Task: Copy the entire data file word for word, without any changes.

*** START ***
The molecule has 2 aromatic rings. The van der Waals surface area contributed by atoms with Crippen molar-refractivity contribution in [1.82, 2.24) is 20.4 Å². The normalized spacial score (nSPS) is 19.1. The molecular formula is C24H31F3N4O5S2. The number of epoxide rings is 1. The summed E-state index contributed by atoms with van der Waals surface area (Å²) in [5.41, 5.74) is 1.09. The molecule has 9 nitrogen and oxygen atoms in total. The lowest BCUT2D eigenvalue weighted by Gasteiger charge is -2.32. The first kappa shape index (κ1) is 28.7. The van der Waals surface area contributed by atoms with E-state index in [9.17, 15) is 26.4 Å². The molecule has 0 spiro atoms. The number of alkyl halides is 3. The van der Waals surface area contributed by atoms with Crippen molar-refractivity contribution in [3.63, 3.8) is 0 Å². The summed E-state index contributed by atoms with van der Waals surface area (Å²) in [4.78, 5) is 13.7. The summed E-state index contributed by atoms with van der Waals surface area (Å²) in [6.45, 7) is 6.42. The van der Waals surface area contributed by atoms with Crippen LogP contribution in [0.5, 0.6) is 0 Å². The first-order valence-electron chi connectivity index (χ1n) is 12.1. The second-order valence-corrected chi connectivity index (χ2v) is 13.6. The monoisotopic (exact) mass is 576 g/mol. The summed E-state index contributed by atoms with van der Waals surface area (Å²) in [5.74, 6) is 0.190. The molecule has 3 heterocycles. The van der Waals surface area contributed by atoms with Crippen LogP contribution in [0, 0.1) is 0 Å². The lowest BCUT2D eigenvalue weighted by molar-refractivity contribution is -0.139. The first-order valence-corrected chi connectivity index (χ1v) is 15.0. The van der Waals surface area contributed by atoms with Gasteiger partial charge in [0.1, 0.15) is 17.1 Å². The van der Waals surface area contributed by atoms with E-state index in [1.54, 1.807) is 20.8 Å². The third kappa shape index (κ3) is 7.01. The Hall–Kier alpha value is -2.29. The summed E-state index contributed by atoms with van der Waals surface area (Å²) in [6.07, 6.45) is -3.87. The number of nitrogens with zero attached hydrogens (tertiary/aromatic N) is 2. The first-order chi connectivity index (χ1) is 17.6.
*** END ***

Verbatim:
The molecule has 2 aromatic rings. The van der Waals surface area contributed by atoms with Crippen molar-refractivity contribution in [1.82, 2.24) is 20.4 Å². The normalized spacial score (nSPS) is 19.1. The molecular formula is C24H31F3N4O5S2. The number of epoxide rings is 1. The summed E-state index contributed by atoms with van der Waals surface area (Å²) in [5.41, 5.74) is 1.09. The molecule has 9 nitrogen and oxygen atoms in total. The lowest BCUT2D eigenvalue weighted by Gasteiger charge is -2.32. The first kappa shape index (κ1) is 28.7. The van der Waals surface area contributed by atoms with E-state index in [9.17, 15) is 26.4 Å². The molecule has 0 spiro atoms. The number of alkyl halides is 3. The van der Waals surface area contributed by atoms with Crippen molar-refractivity contribution in [3.63, 3.8) is 0 Å². The summed E-state index contributed by atoms with van der Waals surface area (Å²) in [4.78, 5) is 13.7. The summed E-state index contributed by atoms with van der Waals surface area (Å²) in [6.45, 7) is 6.42. The van der Waals surface area contributed by atoms with Crippen LogP contribution in [0.5, 0.6) is 0 Å². The first-order valence-electron chi connectivity index (χ1n) is 12.1. The second-order valence-corrected chi connectivity index (χ2v) is 13.6. The monoisotopic (exact) mass is 576 g/mol. The summed E-state index contributed by atoms with van der Waals surface area (Å²) in [5.74, 6) is 0.190. The molecule has 3 heterocycles. The van der Waals surface area contributed by atoms with Crippen LogP contribution in [0, 0.1) is 0 Å². The lowest BCUT2D eigenvalue weighted by molar-refractivity contribution is -0.139. The first-order valence-corrected chi connectivity index (χ1v) is 15.0. The van der Waals surface area contributed by atoms with Gasteiger partial charge in [0.1, 0.15) is 17.1 Å². The van der Waals surface area contributed by atoms with E-state index in [1.54, 1.807) is 20.8 Å². The third kappa shape index (κ3) is 7.01. The Hall–Kier alpha value is -2.29. The summed E-state index contributed by atoms with van der Waals surface area (Å²) in [6.07, 6.45) is -3.87. The number of nitrogens with zero attached hydrogens (tertiary/aromatic N) is 2. The first-order chi connectivity index (χ1) is 17.6.